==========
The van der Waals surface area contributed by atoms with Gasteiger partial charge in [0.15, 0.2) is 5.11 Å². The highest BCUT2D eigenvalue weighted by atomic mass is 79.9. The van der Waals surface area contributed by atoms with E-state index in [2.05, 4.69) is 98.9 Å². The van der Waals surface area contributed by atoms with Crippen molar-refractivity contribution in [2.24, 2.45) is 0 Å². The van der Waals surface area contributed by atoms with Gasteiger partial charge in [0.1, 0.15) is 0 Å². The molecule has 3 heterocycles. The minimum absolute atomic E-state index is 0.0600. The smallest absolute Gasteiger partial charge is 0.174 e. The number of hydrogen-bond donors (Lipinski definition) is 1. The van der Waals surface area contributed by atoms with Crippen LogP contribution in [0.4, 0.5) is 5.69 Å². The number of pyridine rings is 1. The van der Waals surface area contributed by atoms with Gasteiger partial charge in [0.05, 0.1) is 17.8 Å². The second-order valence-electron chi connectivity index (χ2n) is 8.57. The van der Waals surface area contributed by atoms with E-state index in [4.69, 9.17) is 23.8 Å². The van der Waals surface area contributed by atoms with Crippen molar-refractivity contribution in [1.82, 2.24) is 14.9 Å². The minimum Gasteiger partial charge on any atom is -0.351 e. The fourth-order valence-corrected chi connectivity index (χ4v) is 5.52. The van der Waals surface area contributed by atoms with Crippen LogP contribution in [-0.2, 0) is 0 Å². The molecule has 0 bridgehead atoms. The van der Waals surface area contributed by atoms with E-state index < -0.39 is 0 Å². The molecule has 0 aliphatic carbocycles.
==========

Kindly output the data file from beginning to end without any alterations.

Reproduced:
The van der Waals surface area contributed by atoms with Gasteiger partial charge in [0.15, 0.2) is 5.11 Å². The highest BCUT2D eigenvalue weighted by atomic mass is 79.9. The van der Waals surface area contributed by atoms with E-state index in [2.05, 4.69) is 98.9 Å². The van der Waals surface area contributed by atoms with Crippen molar-refractivity contribution in [2.24, 2.45) is 0 Å². The van der Waals surface area contributed by atoms with Gasteiger partial charge in [0.1, 0.15) is 0 Å². The molecule has 3 heterocycles. The minimum absolute atomic E-state index is 0.0600. The smallest absolute Gasteiger partial charge is 0.174 e. The number of hydrogen-bond donors (Lipinski definition) is 1. The van der Waals surface area contributed by atoms with Crippen LogP contribution in [0.4, 0.5) is 5.69 Å². The number of pyridine rings is 1. The van der Waals surface area contributed by atoms with Gasteiger partial charge in [0.05, 0.1) is 17.8 Å². The second-order valence-electron chi connectivity index (χ2n) is 8.57. The van der Waals surface area contributed by atoms with E-state index in [4.69, 9.17) is 23.8 Å². The van der Waals surface area contributed by atoms with Crippen molar-refractivity contribution in [1.82, 2.24) is 14.9 Å². The minimum Gasteiger partial charge on any atom is -0.351 e. The fourth-order valence-corrected chi connectivity index (χ4v) is 5.52. The van der Waals surface area contributed by atoms with Crippen LogP contribution in [-0.2, 0) is 0 Å². The molecule has 0 bridgehead atoms. The van der Waals surface area contributed by atoms with E-state index < -0.39 is 0 Å². The molecule has 0 aliphatic carbocycles.